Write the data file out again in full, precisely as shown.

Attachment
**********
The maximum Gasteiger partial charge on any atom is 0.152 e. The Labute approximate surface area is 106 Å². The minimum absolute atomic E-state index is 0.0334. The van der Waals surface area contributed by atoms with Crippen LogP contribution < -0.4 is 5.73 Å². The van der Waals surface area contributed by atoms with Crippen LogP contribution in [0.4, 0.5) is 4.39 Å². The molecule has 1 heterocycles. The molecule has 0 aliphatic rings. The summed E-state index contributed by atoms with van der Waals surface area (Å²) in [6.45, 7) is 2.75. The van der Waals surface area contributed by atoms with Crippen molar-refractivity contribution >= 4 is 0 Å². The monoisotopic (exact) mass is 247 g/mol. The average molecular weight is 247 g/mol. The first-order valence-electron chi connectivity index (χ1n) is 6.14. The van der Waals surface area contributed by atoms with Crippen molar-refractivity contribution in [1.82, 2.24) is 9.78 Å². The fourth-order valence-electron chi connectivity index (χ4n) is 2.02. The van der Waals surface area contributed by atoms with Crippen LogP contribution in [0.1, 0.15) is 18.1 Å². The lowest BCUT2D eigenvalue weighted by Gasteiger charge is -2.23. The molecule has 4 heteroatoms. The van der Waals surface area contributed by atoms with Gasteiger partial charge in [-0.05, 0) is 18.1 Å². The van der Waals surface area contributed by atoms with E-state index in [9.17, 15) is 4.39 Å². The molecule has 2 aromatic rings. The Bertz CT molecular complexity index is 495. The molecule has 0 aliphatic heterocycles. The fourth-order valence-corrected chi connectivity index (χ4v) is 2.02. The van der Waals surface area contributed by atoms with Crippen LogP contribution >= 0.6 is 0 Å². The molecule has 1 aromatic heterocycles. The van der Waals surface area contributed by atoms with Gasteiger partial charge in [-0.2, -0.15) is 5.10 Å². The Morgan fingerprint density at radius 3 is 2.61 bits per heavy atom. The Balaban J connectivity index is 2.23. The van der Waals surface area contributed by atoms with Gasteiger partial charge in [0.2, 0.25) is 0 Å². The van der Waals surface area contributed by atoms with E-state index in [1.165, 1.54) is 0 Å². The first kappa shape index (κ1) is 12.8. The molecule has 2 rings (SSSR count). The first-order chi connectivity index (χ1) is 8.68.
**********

The maximum Gasteiger partial charge on any atom is 0.152 e. The Labute approximate surface area is 106 Å². The minimum absolute atomic E-state index is 0.0334. The van der Waals surface area contributed by atoms with Crippen LogP contribution < -0.4 is 5.73 Å². The van der Waals surface area contributed by atoms with Crippen LogP contribution in [0.4, 0.5) is 4.39 Å². The molecule has 1 heterocycles. The molecule has 0 aliphatic rings. The summed E-state index contributed by atoms with van der Waals surface area (Å²) in [6.45, 7) is 2.75. The van der Waals surface area contributed by atoms with Crippen molar-refractivity contribution >= 4 is 0 Å². The monoisotopic (exact) mass is 247 g/mol. The average molecular weight is 247 g/mol. The first-order valence-electron chi connectivity index (χ1n) is 6.14. The van der Waals surface area contributed by atoms with Crippen molar-refractivity contribution in [1.82, 2.24) is 9.78 Å². The fourth-order valence-electron chi connectivity index (χ4n) is 2.02. The van der Waals surface area contributed by atoms with Crippen LogP contribution in [0.1, 0.15) is 18.1 Å². The lowest BCUT2D eigenvalue weighted by Gasteiger charge is -2.23. The molecule has 4 heteroatoms. The van der Waals surface area contributed by atoms with Gasteiger partial charge in [-0.05, 0) is 18.1 Å². The van der Waals surface area contributed by atoms with E-state index in [9.17, 15) is 4.39 Å². The molecule has 2 aromatic rings. The Bertz CT molecular complexity index is 495. The molecule has 0 aliphatic heterocycles. The fourth-order valence-corrected chi connectivity index (χ4v) is 2.02. The van der Waals surface area contributed by atoms with Crippen LogP contribution >= 0.6 is 0 Å². The molecule has 1 aromatic heterocycles. The van der Waals surface area contributed by atoms with Gasteiger partial charge in [-0.2, -0.15) is 5.10 Å². The Morgan fingerprint density at radius 3 is 2.61 bits per heavy atom. The Balaban J connectivity index is 2.23. The van der Waals surface area contributed by atoms with Gasteiger partial charge in [0.2, 0.25) is 0 Å². The van der Waals surface area contributed by atoms with E-state index in [1.165, 1.54) is 0 Å². The first kappa shape index (κ1) is 12.8. The molecule has 2 rings (SSSR count). The first-order chi connectivity index (χ1) is 8.68.